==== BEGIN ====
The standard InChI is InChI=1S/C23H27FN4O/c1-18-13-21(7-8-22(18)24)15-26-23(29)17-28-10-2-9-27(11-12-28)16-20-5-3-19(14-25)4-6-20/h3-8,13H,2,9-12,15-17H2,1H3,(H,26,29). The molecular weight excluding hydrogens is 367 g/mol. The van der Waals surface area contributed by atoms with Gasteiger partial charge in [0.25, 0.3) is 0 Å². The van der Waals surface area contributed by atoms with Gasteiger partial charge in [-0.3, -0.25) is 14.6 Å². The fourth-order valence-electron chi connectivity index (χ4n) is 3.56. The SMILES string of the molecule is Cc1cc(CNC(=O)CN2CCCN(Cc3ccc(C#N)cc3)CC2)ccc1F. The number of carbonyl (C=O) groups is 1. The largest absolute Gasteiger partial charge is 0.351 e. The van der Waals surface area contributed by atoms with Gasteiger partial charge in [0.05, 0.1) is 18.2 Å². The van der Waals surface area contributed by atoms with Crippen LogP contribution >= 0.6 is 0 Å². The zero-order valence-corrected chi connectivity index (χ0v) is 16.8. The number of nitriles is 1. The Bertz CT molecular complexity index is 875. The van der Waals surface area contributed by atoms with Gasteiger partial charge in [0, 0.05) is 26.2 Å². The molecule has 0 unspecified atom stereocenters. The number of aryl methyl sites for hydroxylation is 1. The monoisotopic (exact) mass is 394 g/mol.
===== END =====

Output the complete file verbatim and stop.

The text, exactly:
The standard InChI is InChI=1S/C23H27FN4O/c1-18-13-21(7-8-22(18)24)15-26-23(29)17-28-10-2-9-27(11-12-28)16-20-5-3-19(14-25)4-6-20/h3-8,13H,2,9-12,15-17H2,1H3,(H,26,29). The molecular weight excluding hydrogens is 367 g/mol. The van der Waals surface area contributed by atoms with Gasteiger partial charge in [0.25, 0.3) is 0 Å². The van der Waals surface area contributed by atoms with Gasteiger partial charge in [-0.3, -0.25) is 14.6 Å². The fourth-order valence-electron chi connectivity index (χ4n) is 3.56. The SMILES string of the molecule is Cc1cc(CNC(=O)CN2CCCN(Cc3ccc(C#N)cc3)CC2)ccc1F. The number of carbonyl (C=O) groups is 1. The largest absolute Gasteiger partial charge is 0.351 e. The van der Waals surface area contributed by atoms with Gasteiger partial charge in [0.05, 0.1) is 18.2 Å². The van der Waals surface area contributed by atoms with Crippen LogP contribution >= 0.6 is 0 Å². The zero-order valence-corrected chi connectivity index (χ0v) is 16.8. The number of nitriles is 1. The Bertz CT molecular complexity index is 875. The van der Waals surface area contributed by atoms with Gasteiger partial charge in [0, 0.05) is 26.2 Å². The molecule has 0 unspecified atom stereocenters. The number of aryl methyl sites for hydroxylation is 1. The monoisotopic (exact) mass is 394 g/mol.